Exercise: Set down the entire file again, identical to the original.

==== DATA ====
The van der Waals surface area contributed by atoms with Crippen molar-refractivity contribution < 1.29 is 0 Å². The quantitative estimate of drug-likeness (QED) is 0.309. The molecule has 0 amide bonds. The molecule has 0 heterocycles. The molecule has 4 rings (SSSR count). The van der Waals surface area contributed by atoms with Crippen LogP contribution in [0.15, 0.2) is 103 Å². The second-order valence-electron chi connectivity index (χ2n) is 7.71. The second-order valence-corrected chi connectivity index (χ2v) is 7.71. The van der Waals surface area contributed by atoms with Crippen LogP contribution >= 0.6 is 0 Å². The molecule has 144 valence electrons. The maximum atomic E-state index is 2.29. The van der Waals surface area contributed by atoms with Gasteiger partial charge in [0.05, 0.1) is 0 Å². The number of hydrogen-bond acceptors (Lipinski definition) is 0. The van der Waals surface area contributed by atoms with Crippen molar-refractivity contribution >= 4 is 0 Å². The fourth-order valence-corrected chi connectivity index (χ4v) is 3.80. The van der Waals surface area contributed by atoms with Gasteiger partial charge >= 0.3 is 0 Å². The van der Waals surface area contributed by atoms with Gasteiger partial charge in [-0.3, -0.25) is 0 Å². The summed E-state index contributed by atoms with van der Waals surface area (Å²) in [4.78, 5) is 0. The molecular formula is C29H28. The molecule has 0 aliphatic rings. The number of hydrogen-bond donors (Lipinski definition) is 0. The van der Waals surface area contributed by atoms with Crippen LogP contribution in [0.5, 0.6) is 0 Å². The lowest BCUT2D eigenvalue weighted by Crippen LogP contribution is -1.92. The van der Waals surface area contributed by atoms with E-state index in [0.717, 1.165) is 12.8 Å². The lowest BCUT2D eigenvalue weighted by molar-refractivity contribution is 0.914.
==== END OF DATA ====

The van der Waals surface area contributed by atoms with Crippen molar-refractivity contribution < 1.29 is 0 Å². The quantitative estimate of drug-likeness (QED) is 0.309. The molecule has 0 amide bonds. The molecule has 0 heterocycles. The molecule has 4 rings (SSSR count). The van der Waals surface area contributed by atoms with Crippen LogP contribution in [0.15, 0.2) is 103 Å². The second-order valence-electron chi connectivity index (χ2n) is 7.71. The second-order valence-corrected chi connectivity index (χ2v) is 7.71. The van der Waals surface area contributed by atoms with Crippen LogP contribution >= 0.6 is 0 Å². The molecule has 144 valence electrons. The maximum atomic E-state index is 2.29. The van der Waals surface area contributed by atoms with Gasteiger partial charge in [0.05, 0.1) is 0 Å². The number of hydrogen-bond acceptors (Lipinski definition) is 0. The van der Waals surface area contributed by atoms with Crippen molar-refractivity contribution >= 4 is 0 Å². The fourth-order valence-corrected chi connectivity index (χ4v) is 3.80. The van der Waals surface area contributed by atoms with Gasteiger partial charge >= 0.3 is 0 Å². The van der Waals surface area contributed by atoms with Gasteiger partial charge in [-0.3, -0.25) is 0 Å². The summed E-state index contributed by atoms with van der Waals surface area (Å²) in [4.78, 5) is 0. The molecular formula is C29H28. The molecule has 0 aliphatic rings. The number of hydrogen-bond donors (Lipinski definition) is 0. The van der Waals surface area contributed by atoms with Crippen LogP contribution in [0.5, 0.6) is 0 Å². The lowest BCUT2D eigenvalue weighted by Crippen LogP contribution is -1.92. The van der Waals surface area contributed by atoms with E-state index in [0.717, 1.165) is 12.8 Å². The lowest BCUT2D eigenvalue weighted by molar-refractivity contribution is 0.914.